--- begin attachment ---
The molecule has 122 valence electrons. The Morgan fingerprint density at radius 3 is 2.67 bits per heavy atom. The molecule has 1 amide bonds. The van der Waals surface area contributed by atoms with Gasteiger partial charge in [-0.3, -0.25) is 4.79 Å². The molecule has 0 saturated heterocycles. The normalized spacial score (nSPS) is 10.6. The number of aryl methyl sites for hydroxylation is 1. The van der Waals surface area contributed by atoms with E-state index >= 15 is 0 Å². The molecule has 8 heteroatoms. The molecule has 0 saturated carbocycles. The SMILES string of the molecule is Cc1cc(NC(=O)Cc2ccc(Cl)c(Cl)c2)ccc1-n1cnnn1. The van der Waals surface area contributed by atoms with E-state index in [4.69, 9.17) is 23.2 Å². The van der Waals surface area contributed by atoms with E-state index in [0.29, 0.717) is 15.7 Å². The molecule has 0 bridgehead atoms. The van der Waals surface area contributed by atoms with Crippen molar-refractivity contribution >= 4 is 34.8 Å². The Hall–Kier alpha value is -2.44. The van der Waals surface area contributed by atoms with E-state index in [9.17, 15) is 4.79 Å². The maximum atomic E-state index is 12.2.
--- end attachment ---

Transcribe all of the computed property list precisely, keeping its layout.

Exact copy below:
The molecule has 122 valence electrons. The Morgan fingerprint density at radius 3 is 2.67 bits per heavy atom. The molecule has 1 amide bonds. The van der Waals surface area contributed by atoms with Gasteiger partial charge in [-0.3, -0.25) is 4.79 Å². The molecule has 0 saturated heterocycles. The normalized spacial score (nSPS) is 10.6. The number of aryl methyl sites for hydroxylation is 1. The van der Waals surface area contributed by atoms with E-state index >= 15 is 0 Å². The molecule has 8 heteroatoms. The molecule has 0 saturated carbocycles. The SMILES string of the molecule is Cc1cc(NC(=O)Cc2ccc(Cl)c(Cl)c2)ccc1-n1cnnn1. The van der Waals surface area contributed by atoms with E-state index in [4.69, 9.17) is 23.2 Å². The van der Waals surface area contributed by atoms with E-state index in [0.29, 0.717) is 15.7 Å². The molecule has 0 bridgehead atoms. The van der Waals surface area contributed by atoms with Crippen molar-refractivity contribution >= 4 is 34.8 Å². The Hall–Kier alpha value is -2.44. The van der Waals surface area contributed by atoms with E-state index in [9.17, 15) is 4.79 Å². The maximum atomic E-state index is 12.2.